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    5 Traditional Chinese Medicine (TCM) practices to try
    From acupuncture to herbal medicine, explore these five popular TCM treatments
    Masseuse lighting a fire in a cupping apparatus

    Traditional Chinese Medicine, or TCM, refers to a range of therapies developed in China more than 2,000 years ago. It’s a fundamentally holistic approach to health, viewing the mind, body and spirit as interconnected elements, while also considering things like the climate and your emotional status. 

    The overall goal of TCM is to maintain balance, improve circulation and boost energy to ensure good overall health and prevent illness. Here are five popular treatments to try.

    Acupuncture

    What is it? According to Traditional Chinese Medicine, qi (life force) runs along meridian lines in the body. If any of these pathways become blocked it can manifest in mental or physical health problems. Acupuncture is used to strengthen the body’s qi and restore the energy flow by inserting small needles at specific points. 

    What happens? Tiny needles are placed in the body at specific points. You likely won’t feel anything, although it may ache when the correct depth is reached. Your practitioner may gently manipulate the needles with movement, heat or an electric current to facilitate the treatment. 

    What does it do? It is used as a form of pain relief, to destress and promote overall wellbeing.  In Korea, facial acupuncture has become a hot new trend to lessen wrinkles.

    Cupping

    What is it? Headlines seem to emerge in the West whenever a celebrity is spotted with strange circular marks on their back, but in Asia, the aftermath of a cupping session is no rare sight. The heat and suction therapy is another TCM method to invigorate the flow of qi. 

    What happens? In dry cupping, your practitioner will warm the air in a cup before placing it upside down on your skin. As the air cools, it creates a vacuum that causes your skin to lift and redden as blood vessels expand. A typical session will last for around 20 minutes. 

    What does it do? The purported benefits of cupping range from localised pain relief to muscle relaxation, improving blood flow, reducing inflammation, removing toxins and boosting immunity.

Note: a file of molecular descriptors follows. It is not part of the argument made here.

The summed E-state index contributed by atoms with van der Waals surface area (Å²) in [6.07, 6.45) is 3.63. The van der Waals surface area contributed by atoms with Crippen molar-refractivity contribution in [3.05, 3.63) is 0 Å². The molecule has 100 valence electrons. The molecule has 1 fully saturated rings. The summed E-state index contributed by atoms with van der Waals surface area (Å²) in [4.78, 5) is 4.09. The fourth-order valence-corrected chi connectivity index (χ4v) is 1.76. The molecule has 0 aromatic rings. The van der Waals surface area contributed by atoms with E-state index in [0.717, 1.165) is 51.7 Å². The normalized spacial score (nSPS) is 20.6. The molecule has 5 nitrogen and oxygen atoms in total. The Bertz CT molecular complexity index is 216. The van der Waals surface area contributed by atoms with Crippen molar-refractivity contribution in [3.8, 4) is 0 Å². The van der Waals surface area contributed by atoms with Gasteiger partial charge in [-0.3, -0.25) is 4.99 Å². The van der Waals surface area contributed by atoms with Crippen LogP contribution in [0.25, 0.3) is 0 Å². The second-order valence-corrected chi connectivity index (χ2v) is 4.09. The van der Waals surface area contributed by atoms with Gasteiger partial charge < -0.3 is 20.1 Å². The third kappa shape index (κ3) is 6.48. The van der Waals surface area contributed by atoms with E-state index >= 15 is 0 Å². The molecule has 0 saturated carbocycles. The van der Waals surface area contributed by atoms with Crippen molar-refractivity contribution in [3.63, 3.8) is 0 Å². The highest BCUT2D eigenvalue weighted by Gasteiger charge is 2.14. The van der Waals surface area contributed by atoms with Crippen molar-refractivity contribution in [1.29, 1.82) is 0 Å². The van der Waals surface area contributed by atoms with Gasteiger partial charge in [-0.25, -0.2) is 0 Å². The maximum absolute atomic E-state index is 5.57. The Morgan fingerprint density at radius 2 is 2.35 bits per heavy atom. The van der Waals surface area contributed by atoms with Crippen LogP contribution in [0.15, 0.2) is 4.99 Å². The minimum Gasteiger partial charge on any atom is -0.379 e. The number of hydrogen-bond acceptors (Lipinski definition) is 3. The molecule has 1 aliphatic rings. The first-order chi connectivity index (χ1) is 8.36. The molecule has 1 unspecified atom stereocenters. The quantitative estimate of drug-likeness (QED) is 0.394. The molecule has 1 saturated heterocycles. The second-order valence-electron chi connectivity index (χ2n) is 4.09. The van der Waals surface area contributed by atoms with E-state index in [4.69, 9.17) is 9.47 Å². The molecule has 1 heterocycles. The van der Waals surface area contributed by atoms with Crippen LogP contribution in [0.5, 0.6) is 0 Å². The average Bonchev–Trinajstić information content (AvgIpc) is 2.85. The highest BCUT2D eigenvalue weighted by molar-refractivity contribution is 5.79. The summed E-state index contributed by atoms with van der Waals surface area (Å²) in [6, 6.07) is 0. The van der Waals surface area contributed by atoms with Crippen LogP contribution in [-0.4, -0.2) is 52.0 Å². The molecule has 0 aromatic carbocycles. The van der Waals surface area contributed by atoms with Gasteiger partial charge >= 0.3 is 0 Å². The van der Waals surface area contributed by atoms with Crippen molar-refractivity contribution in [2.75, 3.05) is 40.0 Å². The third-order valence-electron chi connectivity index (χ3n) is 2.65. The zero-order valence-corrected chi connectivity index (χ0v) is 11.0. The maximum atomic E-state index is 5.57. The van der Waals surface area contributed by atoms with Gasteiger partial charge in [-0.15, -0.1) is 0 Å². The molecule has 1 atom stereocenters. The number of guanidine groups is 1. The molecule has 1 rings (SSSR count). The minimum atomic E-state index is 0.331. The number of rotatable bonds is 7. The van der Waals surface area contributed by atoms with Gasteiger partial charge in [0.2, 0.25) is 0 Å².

Moxibustion

    What is it? A form of heat therapy from the burning of mugwort leaves. Most TCM clinics will perform annual moxibustion as a general preventative treatment. 

    What happens? Your practitioner will ignite one end of a moxa cone, made of dried mugwort leaves, and place it close-to or onto your body (or atop an acupuncture needle if combining treatments) so the heat can transfer to the body and improve qi flow. 

    What does it do? Moxibustion is used to treat aches and pains, digestive problems and improve immunity. It is believed to be particularly effective to help with chronic diseases such as asthma, bronchitis and nasal allergies. 

    Tui Na Massage

    What is it? Tui na (pronounced twee-nah) is one of the oldest forms of massage. It draws from the same Traditional Chinese Medicine principles as acupuncture: establishing a more harmonious qi by applying pressure to specific points and stimulating self-healing. 

    What happens? As with all TCM practices, the precise administration of the treatment is unique to the patient. Common sessions include the rolling method, to target soft tissue and relieve joint or muscle sprains; and the one-finger pushing method, to stimulate acupuncture points. Some chiropractic techniques can also be involved. 

    What does it do? Tui na massage is said to be effective for localised pain such as back pain, muscle aches or myofascial discomfort. It can also reduce stress and improve sleep. 

    Chinese herbal medicines/ nutrition

    What is it? Chinese herbal medicines are often plant-based, though some mineral and animal products can also be used. The intention is not to “fix a symptom” but to balance the environment that caused the symptoms. 

    What happens? A consultation with a TCM practitioner is usually extensive. Be prepared for an intimate tongue examination and a detailed health history. After a full assessment, your TCM doctor will work out the best combination of ingredients.

    What does it do? Specific ingredients are tailored to each individual. For example, antiviral properties are found in both cinnamon and peppermint, but the heat from cinnamon might be inappropriate for someone going through menopause, while the cooling properties of peppermint might not suit an older person. 

     

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